floor:Double = Double.NegativeInfinity,
            cap:Double=Double.PositiveInfinity):Double =
    (amt min cap) max floor

Then you can call:

restrict(6, floor = 7)
restrict(6, cap = 5)

(Another example of the same principle.)


This is based on Ken Bloom's answer:

sealed trait Constrainer { def constrain(d : Double) : Double }

trait Cap extends Constrainer
trait Floor extends Constrainer
case object NoCap extends Cap { def constrain(d : Double) = d }
case object NoFloor extends Floor { def constrain(d : Double) = d }
implicit def d2cap(d : Double) = new Cap { def constrain(amt : Double) = d min amt }
implicit def d2floor(d : Double) = new Floor { def constrain(amt : Double) = d max amt }

def restrict(amt : Double, cap : Cap = NoCap, floor: Floor = NoFloor) : Double = {
  //or (cap.constrain andThen floor.constrain) amt

It ends up with writing code like this:

restrict(amt, cap = 5D)
restrict(amt, floor = 0D)

I think that's pretty awesome and doesn't suffer from the problem with Ken's solution (in my opinion), which is that it is a hack!


How about this?

def restrict(floor : Option[Double], cap : Option[Double], amt : Double) : Double = 
   (floor.getOrElse(amt) max amt) min cap.getOrElse(amt)


Second try:

def restrict(floor : Option[Double], cap : Option[Double], amt : Double) : Double = => f max _).getOrElse(identity[Double] _)( => c min _).getOrElse(identity[Double] _)(amt))

Looks a little bit too "lispy" for my taste, but passes the tests :-)

[2nd Edit]

The first version can be "repaired", too:

def restrict(floor: Option[Double], cap: Option[Double], amt: Double): Double =
  (floor.getOrElse(-Double.MaxValue) max amt) min cap.getOrElse(Double.MaxValue)


Not prettier, not much shorter, and certainly not faster! But it is more composable more generic and more "functional":

EDIT: made the code fully generic :)

def optWith[T](a: Option[T], b: T)(op:(T,T)=>T) =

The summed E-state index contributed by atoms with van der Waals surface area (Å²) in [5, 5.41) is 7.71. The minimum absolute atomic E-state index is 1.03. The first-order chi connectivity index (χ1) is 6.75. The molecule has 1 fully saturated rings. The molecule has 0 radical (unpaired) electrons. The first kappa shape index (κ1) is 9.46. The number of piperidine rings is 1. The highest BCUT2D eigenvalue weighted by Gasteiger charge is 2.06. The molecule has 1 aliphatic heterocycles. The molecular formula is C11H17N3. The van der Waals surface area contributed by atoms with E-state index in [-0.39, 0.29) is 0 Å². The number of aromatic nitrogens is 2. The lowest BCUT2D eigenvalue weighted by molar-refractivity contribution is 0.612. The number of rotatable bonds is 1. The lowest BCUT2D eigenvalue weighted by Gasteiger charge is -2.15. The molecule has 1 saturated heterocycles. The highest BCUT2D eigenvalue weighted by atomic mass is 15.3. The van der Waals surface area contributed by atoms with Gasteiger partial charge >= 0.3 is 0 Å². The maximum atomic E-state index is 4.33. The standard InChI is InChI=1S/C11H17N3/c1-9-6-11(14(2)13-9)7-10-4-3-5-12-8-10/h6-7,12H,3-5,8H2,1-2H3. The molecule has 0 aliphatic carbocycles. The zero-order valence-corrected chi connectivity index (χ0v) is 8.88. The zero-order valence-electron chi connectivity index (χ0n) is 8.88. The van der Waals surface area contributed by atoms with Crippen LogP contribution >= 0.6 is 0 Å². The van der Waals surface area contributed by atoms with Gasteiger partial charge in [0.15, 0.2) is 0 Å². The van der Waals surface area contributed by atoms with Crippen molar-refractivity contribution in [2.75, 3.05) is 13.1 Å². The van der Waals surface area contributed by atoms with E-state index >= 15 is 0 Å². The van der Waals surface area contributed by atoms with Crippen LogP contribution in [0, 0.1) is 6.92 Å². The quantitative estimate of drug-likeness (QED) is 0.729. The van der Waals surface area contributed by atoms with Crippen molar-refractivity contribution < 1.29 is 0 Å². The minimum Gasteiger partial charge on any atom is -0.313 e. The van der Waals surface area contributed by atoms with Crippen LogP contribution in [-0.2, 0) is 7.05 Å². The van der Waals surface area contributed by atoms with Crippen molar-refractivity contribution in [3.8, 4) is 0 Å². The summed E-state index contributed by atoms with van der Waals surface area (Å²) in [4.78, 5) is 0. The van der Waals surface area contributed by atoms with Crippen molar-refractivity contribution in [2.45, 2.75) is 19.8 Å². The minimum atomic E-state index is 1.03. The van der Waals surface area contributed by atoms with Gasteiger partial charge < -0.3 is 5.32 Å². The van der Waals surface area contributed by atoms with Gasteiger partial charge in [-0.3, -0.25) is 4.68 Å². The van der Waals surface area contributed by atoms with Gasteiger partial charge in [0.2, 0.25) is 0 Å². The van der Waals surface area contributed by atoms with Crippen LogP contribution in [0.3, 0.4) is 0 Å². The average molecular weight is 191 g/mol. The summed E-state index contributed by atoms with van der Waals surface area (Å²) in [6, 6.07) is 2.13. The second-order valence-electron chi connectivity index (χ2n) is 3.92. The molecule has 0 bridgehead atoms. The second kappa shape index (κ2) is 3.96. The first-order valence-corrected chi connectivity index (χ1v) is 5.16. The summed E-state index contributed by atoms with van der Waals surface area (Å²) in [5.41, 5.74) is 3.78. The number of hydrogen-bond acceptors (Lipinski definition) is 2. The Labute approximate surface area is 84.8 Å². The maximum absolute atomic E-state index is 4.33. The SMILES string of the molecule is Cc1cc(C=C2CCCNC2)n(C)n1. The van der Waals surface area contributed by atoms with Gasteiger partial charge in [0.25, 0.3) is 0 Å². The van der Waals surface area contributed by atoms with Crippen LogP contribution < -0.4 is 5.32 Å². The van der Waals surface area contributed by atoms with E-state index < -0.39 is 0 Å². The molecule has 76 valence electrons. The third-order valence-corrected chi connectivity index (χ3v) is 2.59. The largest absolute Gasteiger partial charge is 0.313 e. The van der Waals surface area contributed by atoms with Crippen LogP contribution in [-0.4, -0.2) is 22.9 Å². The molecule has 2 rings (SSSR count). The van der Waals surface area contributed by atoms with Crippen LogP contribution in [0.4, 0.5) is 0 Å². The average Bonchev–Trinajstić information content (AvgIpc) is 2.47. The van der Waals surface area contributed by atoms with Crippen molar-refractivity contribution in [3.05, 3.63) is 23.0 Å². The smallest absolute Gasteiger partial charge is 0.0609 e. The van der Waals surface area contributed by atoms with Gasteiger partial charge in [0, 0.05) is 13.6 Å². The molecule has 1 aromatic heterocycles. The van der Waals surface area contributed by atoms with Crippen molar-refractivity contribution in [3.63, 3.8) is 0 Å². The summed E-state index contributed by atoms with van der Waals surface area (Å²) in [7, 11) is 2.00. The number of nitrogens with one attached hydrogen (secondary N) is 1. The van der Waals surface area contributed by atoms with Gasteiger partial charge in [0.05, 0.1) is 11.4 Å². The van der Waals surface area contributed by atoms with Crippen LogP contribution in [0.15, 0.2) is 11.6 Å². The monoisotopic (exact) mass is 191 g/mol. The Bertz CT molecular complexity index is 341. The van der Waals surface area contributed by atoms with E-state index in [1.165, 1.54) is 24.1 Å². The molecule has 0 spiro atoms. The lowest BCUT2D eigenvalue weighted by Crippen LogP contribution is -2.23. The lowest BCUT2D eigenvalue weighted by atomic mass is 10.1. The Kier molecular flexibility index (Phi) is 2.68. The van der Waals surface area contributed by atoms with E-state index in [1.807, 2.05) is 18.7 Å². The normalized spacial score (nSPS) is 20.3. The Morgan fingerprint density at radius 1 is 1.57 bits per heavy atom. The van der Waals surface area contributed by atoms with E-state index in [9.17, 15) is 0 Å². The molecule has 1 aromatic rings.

a map (op(b,_)) getOrElse b

def optMin[T:Numeric](a: Option[T]) =
  (b:T) => optWith(a, b)(implicitly[Numeric[T]].min)

def optMax[T:Numeric](a: Option[T]) =
  (b:T) => optWith(a, b)(implicitly[Numeric[T]].max)

def restrict[T,FT,CT](x:T, floor:Option[FT], ceil:Option[CT])
  (implicit ev:Numeric[T], fv:FT=>T, cv:CT=>T) =
  optMin(ceil map cv) compose optMax(floor map fv) apply(x)

UPDATE 2: There's also this version, taking better advantage of Numeric

def optWith[T](a: Option[T])(op:(T,T)=>T) =
  (b:T) => a map (op(b,_)) getOrElse b

def restrict[T,FT,CT](x:T, floor:Option[FT], ceil:Option[CT])
  (implicit n:Numeric[T], fv:FT=>T, cv:CT=>T) =
  optWith(ceil map cv)(n.min) compose optWith(floor map fv)(n.max) apply(x)

I hope you like type signatures :)

UPDATE 3: Here's one that does the same with bounds

def optWith[T, V <% T](op:(T,T)=>T)(a: Option[V]) =
  (b:T) => a map (op(b,_)) getOrElse b

def restrict[T:Numeric, FT <% T, CT <% T]
(floor:Option[FT], ceil:Option[CT], amt:T) = {
  val n = implicitly[Numeric[T]]; import n._
  optWith(min)(ceil) compose
  optWith(max)(floor) apply(amt)

If nothing else... this shows quite clearly why import parameters would be a Good Thing(tm). Imagine if the following was valid code:

def optWith[T, V <% T](op:(T,T)=>T)(a: Option[V]) =
  (b:T) => a map (op(b,_)) getOrElse b

def restrict[import T:Numeric,FT <% T,CT <% T]
(floor:Option[FT], ceil:Option[CT], amt:T) = {
  optWith(min)(ceil) compose
  optWith(max)(floor) apply(amt)

UPDATE 4: Turning the solution upside down here. This one offers some more interesting possibilities for future extension.

implicit def optRhs[T:Ordering](lhs:T) = new Object {
  val ord = implicitly[Ordering[T]]; import ord._

  private def opt(op: (T,T)=>T)(rhs:Option[T]) =
    rhs map (op(lhs,_)) getOrElse lhs

  def max = opt(ord.max) _
  def min = opt(ord.min) _

def restrict[T : Ordering](floor:Option[T], cap:Option[T], amt:T) =
  amt min cap max floor 

With any luck, I'll inspire someone else to build a better solution out of mine. That's how these things usually work out...